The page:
An AIU statement said: This matter was publicly announced on 31st July when Okagbare was provisionally suspended. She had been scheduled to participate in the semi-finals of the Toko 2020 women’s 100m that day.

The athlete has also been charged with the presence and use of a prohibited substance following the detection of recombinant erythropoietin (EPO) in a sample collected out-of-competition on 20th June in Nigeria.

The AIU requested EPO analysis be conducted on the sample on 29th July and the adverse analytical finding was reported to the AIU on 12th August.

Okagbare was notified of the adverse analytical finding on 20th August. Human Growth Hormone and EPO are non-specified substances on the 2021 World Anti-Doping Agency (WADA) Prohibited List.

A provisional suspension is mandatory following an adverse analytical finding for such a substance under the World Athletics Anti-Doping Rules and the athlete remains provisionally suspended. Finally, the AIU has issued a further charge against Okagbare in accordance with Rule 12 of the World Athletics Anti-Doping Rules following the athlete’s refusal to co-operate with the AIU’s investigation into her case.

The athlete failed to comply with a formal requirement to produce relevant documents, records and electronic storage devices, which was issued to the athlete by the AIU on 15th September. The athlete denies all charges and has requested that each of them be submitted to a hearing before the Disciplinary Tribunal.

Shock as another Bahrain suspended for doping Violation

Athletics Integrity Unit (AIU) has provisionally suspended Bahraini marathon runner El Hassan El Abbassi after returning an adverse analytical finding for a homologous blood transfusion following a test at the Tokyo 2020.

The 37-year-old’s sample was collected after the Olympic marathon in Sapporo on 8th August where he finished 25th with a time of 2:15.56 in a race won Eliud Kipchoge.

Homologous blood transfusions involve someone collecting and infusing the blood of a compatible donor while autologous blood transfusions use a person’s own blood that has been stored.

The International Testing Agency (ITA), in charge of drugs testing during the Games, reported the results of the test on Aug. 15 and said that the athlete had the right to have his ‘B’ sample examined.

ITA had also suspended another Bahrainian middle distance runner Alsadik Mikhou for receiving a blood transfusion during the Tokyo Olympic Games.

El Abbassi won gold in the 10,000 metres at the 2014 Asian Games in Incheon, South Korea and a silver medal in the marathon four years later at Jakarta, Indonesia.

Nigerian sprinter Blessing Okagbare and Kenyan 100m runner Mark Otieno Odhiambo were both previously suspended for drug violations.

Alsadik Mikhou Provisionally Suspended for Blood Doping during Tokyo games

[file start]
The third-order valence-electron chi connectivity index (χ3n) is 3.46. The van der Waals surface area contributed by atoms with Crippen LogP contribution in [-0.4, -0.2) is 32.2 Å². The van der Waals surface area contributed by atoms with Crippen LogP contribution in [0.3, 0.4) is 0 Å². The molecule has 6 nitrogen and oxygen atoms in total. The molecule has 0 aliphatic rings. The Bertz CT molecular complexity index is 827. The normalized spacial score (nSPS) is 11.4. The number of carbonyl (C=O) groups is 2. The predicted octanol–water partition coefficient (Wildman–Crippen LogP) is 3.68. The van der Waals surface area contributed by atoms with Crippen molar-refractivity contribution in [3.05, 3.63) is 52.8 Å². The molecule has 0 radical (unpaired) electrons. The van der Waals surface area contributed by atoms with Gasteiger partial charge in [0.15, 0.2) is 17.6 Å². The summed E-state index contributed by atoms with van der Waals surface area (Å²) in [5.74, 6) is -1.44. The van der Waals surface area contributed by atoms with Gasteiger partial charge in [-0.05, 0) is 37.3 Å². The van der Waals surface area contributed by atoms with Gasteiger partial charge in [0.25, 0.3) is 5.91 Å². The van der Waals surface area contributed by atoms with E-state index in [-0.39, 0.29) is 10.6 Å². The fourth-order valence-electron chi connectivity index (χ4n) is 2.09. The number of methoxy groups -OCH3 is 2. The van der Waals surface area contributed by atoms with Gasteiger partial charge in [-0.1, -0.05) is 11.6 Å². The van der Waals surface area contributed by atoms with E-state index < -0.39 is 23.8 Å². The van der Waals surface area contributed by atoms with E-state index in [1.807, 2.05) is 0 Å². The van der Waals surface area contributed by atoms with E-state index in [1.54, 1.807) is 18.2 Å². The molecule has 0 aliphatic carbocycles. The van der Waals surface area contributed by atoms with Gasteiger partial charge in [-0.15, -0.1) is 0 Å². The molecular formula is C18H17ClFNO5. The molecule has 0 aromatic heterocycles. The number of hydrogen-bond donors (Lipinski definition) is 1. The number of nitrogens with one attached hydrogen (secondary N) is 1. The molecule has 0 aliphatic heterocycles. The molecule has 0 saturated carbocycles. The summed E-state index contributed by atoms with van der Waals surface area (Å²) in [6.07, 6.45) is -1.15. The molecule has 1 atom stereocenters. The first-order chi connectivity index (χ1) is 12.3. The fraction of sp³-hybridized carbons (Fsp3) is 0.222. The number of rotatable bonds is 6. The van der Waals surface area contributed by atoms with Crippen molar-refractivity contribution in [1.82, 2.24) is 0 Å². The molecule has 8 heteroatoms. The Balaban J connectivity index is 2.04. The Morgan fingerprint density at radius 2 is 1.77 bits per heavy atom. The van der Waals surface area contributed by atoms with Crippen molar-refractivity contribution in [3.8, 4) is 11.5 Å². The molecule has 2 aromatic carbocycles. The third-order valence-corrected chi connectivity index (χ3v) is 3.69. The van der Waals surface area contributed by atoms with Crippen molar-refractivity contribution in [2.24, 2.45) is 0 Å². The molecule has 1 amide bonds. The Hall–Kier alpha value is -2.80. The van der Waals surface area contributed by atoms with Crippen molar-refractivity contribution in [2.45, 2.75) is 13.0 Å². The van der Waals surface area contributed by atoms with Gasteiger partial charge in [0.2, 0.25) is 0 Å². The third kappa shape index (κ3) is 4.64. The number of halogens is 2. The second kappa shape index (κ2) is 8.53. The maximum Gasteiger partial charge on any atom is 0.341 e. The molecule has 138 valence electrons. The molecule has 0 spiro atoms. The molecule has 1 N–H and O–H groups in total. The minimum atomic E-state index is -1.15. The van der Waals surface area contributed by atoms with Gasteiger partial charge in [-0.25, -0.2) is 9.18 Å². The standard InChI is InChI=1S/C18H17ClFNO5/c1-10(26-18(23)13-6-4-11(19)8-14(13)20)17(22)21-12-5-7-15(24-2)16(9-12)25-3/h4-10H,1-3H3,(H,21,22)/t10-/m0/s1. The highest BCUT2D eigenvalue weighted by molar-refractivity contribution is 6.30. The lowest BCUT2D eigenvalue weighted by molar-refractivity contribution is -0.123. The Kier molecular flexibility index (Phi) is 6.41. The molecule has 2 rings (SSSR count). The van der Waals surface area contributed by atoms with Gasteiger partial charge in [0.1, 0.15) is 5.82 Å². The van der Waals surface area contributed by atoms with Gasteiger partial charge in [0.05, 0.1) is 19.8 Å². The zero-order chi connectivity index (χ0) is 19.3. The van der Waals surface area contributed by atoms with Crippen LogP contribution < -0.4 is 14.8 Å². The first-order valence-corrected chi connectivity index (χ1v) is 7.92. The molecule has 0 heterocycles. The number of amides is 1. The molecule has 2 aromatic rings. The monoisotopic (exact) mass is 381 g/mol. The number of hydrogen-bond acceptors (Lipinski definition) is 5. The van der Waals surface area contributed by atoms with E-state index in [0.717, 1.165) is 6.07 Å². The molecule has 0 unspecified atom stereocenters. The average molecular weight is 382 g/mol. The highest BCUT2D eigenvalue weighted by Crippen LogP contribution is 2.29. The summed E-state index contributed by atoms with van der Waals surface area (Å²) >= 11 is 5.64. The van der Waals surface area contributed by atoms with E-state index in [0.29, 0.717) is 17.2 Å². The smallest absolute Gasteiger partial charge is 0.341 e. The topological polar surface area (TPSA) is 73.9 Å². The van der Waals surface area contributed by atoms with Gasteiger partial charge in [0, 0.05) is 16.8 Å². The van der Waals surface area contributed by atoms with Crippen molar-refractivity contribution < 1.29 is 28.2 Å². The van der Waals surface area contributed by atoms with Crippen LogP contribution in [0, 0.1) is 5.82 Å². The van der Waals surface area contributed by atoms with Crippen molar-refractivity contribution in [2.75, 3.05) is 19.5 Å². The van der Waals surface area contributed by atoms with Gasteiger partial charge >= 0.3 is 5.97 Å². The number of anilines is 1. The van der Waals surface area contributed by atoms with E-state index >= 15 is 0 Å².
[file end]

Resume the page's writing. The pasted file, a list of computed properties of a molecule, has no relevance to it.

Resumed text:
International Testing Agency (ITA) has provisionally suspended Bahrain middle distance runner Alsadik Mikhou for receiving a blood transfusion during the Tokyo Olympic Games.

The Moroccan-born athlete competed in the men’s 1,500m heats last Tuesday, but failed to advance as he finished eighth in a time of 3:42.87.

The 21 year-old is the third athlete to fail a doping test at Tokyo 2020. Nigerian sprinter Blessing Okagbare and Kenyan 100m runner Mark Otieno Odhiambo were both previously suspended for drug violations.

Athletes from 16 countries competing in Olympics after CHEATING

Athletes have been competing in Tokyo after cheating by manipulating times and photo-finish pictures, as well as shortening courses.

Competitors worldwide broke the rules to make the qualifying standard for Tokyo, World Athletics investigators have found.

Cheats from up to 16 countries were identified before the Games, leading to eight bans from the Athletics Integrity Unit (AIU).

But some of those suspected of wrongdoing are thought to have made it to Tokyo, having cheated via methods that also included the use of unauthorized field equipment and the illegal use of pacemakers.

The wide network of cheating is expected to have taken in officials from national federations wanting to get their athletes to the Games.

Competing in the Olympics can lead to considerable financial reward, especially for athletes from less wealthy nations. There are also political benefits in having as large a presence as possible at the Games.

‘In preparation for the Tokyo 2020 Olympic Games, our team identified, analyzed and investigated potential instances of competition manipulation,’ David Howman, the AIU chair, said in a statement.

‘Thanks to our investigations, World Athletics refused to recognize several questionable qualifying performances. The AIU will continue to investigate these matters to determine if any fraudulent conduct was involved.’

The AIU identified cases of suspicious qualifying performances from 31 athletes across 16 countries in the lead-up to the Games.

Other cases have led to further investigation to determine if cheating took place.

The AIU has had considerable success in bringing sanctions against athletes since it was set up in 2016 under the stewardship of its head Brett Clothier, an Australian former lawyer with a background in sports integrity.

It brought forward the one doping case at Tokyo 2020 when the sprinter Blessing Okagbare, a Nigerian world silver medalist, was suspended after testing positive for human growth hormone.